I was with you until that bit about 70k mental health officials -that part simply isnít true. Otherwise, bravo! You have summed up my position quite well when it comes to my view of Trump. Where I disagree is the importance of ethics.

Iím getting huffy about ethics because I manage doctors. It is very important to me that ethics remain a cornerstone of the profession. From a societal view, I would think we all want ethics in medicine. What the Yale Group is doing is a gross violation of ethics for all the reasons weíve gone round and round about. I canít understand why so many here fight me on that point.

xjx388 12th February 2020 08:35 AM

Quote:

Originally Posted by The Great Zaganza (Post 12986683)
People being selected for positions that require decision making of vast consequence are not discriminated against for having mental illnesses; they are discriminated for not being exceptional at dealing with stress, distraction, lack of information and emotional impact.

If that were true, Trump wouldnít have been elected.

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It is utterly bizarre to claim that we cannot ask more of the President in terms of competency for the job than we could for a Wallmart worker stacking shelves.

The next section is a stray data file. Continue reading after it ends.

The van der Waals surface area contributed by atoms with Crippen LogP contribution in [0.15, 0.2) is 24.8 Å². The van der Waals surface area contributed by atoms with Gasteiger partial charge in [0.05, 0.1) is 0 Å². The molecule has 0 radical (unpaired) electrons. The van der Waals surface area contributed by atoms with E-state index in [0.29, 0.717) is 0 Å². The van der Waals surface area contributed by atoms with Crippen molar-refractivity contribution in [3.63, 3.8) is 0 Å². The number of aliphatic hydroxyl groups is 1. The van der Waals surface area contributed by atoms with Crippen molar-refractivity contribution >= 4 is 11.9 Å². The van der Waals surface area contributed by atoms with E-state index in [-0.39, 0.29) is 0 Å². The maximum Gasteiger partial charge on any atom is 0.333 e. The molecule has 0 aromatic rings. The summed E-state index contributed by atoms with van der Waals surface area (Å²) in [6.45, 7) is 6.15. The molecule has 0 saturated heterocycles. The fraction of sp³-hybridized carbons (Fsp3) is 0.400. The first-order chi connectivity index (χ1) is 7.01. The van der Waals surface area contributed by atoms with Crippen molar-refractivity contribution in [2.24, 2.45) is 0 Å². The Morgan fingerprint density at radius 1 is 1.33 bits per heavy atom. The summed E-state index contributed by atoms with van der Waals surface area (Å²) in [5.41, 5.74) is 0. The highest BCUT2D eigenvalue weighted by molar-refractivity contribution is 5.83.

You are right, it would be bizarre for someone to make that claim.

3point14 12th February 2020 08:55 AM

Quote:

Originally Posted by xjx388 (Post 12986358)
It's criticism of a politician in order to convince people to remove that politician from office. It is by it's very nature a political attack.

In what way would it look different if it wasn't politically motivated?

theprestige 12th February 2020 08:59 AM

Quote:

Originally Posted by 3point14 (Post 12986960)
In what way would it look different if it wasn't politically motivated?

It would make sense, for one thing.

3point14 12th February 2020 09:00 AM

Quote:

Originally Posted by theprestige (Post 12986968)
It would make sense, for one thing.

That's subjective.

Is there anything at all that the accusers could say that would convince you and XJ that this is not political?

I only ask, because if there isn't, then any discussion with either of you is pointless.

xjx388 12th February 2020 09:31 AM

Quote:

Originally Posted by 3point14 (Post 12986960)
In what way would it look different if it wasn't politically motivated?

Quote:

Originally Posted by 3point14 (Post 12986972)
That's subjective.

Is there anything at all that the accusers could say that would convince you and XJ that this is not political?

I only ask, because if there isn't, then any discussion with either of you is pointless.

The truth is, this particular situation would not look at all different if it were a sincere concern. It's the inability of the lay audience to tell the difference between a political attack and a sincere concern that is a core problem.